Recently the subject of mailing list discussion and offensiveness has erupted in the community. This has been triggered by a joke being sent to a list and the fallout that ensued after it. I am not going to comment on the specifics of that incident, but instead look at what I consider a critical issue here – the balance between political correctness and abusive discussion.

The Ubuntu community is a tremendously open, freeform community with a rich and diverse range of people, discussions and opinions. This diversity is our strength – we harness it to express our opinions, validate them and challenge them. To encourage frank and open discussion, we always need our discussion to be exactly that – frank and open. Two enemies to frank and open discussion are extreme political correctness and abusive discussion and are at entire opposite ends of the discussion spectrum.

On the far right side we have clearly offensive, abusive discussion. This kind of content would offend anyone, whether you fall into the specifically abused demographic or not. Such chatter is not only against the Code Of Conduct but against anyone’s better judgement and is clearly unacceptable – its just not good. On the far left side we have political correctness, and its own battalion of fears that are involved. In this scenario people are afraid to say anything as it could offend someone. The problem with being too-PC is that discussion can be stifled and inhibited. So, on the left we have too careful and on the right we have too bad.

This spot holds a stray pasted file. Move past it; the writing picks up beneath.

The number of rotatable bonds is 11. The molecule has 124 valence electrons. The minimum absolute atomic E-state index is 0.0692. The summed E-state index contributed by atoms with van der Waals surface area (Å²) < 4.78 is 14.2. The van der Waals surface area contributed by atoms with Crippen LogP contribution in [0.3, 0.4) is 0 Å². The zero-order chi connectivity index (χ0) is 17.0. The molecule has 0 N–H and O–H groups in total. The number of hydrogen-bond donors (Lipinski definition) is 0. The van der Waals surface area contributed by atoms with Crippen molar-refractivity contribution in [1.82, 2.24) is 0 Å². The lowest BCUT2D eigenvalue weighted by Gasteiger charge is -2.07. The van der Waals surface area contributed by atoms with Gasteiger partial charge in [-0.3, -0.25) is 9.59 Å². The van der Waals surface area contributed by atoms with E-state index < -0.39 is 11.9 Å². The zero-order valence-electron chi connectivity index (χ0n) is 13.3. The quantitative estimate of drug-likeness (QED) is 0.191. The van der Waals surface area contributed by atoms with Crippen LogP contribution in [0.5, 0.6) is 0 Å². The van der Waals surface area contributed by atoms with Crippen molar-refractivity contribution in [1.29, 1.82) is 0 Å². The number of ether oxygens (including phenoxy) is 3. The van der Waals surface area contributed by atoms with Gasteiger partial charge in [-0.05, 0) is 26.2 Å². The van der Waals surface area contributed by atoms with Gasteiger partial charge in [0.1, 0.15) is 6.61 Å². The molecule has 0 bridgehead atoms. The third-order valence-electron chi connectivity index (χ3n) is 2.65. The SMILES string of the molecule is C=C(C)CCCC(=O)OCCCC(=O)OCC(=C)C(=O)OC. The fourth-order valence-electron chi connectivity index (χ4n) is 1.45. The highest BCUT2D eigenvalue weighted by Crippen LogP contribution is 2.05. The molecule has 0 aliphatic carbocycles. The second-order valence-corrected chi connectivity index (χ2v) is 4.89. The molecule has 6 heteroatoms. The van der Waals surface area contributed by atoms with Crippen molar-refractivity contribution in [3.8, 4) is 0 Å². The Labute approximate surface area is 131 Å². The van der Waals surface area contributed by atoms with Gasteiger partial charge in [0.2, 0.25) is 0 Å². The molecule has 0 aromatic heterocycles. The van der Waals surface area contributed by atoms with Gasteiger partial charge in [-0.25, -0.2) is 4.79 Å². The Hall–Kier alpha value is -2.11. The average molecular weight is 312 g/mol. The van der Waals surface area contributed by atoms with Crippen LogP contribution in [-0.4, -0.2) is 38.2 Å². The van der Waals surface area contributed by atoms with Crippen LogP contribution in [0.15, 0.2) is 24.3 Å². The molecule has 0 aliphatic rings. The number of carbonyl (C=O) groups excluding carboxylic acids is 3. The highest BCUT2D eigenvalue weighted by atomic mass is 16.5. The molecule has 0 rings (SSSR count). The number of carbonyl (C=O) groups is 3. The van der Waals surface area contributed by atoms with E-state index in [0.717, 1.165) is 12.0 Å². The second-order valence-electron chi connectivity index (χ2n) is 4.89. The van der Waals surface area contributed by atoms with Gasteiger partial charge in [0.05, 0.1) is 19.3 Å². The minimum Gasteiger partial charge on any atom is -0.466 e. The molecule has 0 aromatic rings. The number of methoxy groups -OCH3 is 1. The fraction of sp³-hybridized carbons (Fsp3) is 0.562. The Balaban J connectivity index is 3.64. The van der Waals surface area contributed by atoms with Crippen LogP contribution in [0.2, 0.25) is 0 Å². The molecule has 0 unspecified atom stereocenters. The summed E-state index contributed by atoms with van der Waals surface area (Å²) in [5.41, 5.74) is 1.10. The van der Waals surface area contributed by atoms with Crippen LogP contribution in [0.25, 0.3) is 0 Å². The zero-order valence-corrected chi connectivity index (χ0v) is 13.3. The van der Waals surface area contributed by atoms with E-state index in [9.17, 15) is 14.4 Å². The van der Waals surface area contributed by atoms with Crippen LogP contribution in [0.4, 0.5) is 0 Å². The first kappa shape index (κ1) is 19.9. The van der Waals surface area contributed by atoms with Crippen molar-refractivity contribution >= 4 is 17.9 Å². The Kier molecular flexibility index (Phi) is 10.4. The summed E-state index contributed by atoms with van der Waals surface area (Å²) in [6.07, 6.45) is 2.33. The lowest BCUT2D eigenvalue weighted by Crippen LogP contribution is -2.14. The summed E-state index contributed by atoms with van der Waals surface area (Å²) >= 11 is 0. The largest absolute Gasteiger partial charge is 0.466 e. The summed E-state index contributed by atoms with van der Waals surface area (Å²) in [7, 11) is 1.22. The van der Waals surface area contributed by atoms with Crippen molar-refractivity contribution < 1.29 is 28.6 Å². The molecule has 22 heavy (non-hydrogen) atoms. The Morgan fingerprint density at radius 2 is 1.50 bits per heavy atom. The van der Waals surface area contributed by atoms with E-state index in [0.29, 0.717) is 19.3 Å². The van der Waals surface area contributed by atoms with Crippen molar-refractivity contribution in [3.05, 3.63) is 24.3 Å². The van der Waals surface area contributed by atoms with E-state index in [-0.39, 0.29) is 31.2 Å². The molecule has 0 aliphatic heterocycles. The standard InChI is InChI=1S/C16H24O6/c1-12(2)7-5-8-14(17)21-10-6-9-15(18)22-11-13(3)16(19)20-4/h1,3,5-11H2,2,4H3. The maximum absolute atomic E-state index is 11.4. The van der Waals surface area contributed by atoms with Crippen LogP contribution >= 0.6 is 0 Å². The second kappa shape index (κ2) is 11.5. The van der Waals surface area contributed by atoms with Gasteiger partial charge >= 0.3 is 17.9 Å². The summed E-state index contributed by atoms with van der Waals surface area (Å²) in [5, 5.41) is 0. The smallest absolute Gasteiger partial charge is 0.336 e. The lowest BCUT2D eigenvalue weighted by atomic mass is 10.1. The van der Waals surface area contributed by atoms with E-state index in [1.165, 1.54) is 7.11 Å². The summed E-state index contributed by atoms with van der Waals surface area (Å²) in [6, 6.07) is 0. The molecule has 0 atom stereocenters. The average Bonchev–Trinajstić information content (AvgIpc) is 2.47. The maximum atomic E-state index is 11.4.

I believe we need balance here. Not only should we be conscious to not post derogatory or discriminatory content, but we should also understand and expect that some things will be offensive in different degrees, and this is part of and parcel of any community, be it on a mailing list, on a bus or in a pub. We cannot eradicate the world of the words we find uncomfortable or offensive, but we should also not accept words that are intended to abuse and discriminate.

Much of this is about context. There are always going to be some things you would say in front of some people and not others, and there is a time and a place for pretty much everything. Public discussion areas such as mailing lists have their own etiquette and norms, and it is common to be more restrained and polite as you are pushing your words out to a wider audience. I think this is fair and reasoned, and we should always remember that we are speaking in a public forum, with a diverse audience, and ensure that our words are suitable for that audience and context.

It concerns me that some of the opinions cited about these issues have fallen into one of the left or right camps – either “those words were horrific and terrible” or “get a sense of humour and chill out”. Neither is right here. We need balance and understanding to defend against abuse but to protect diversity.

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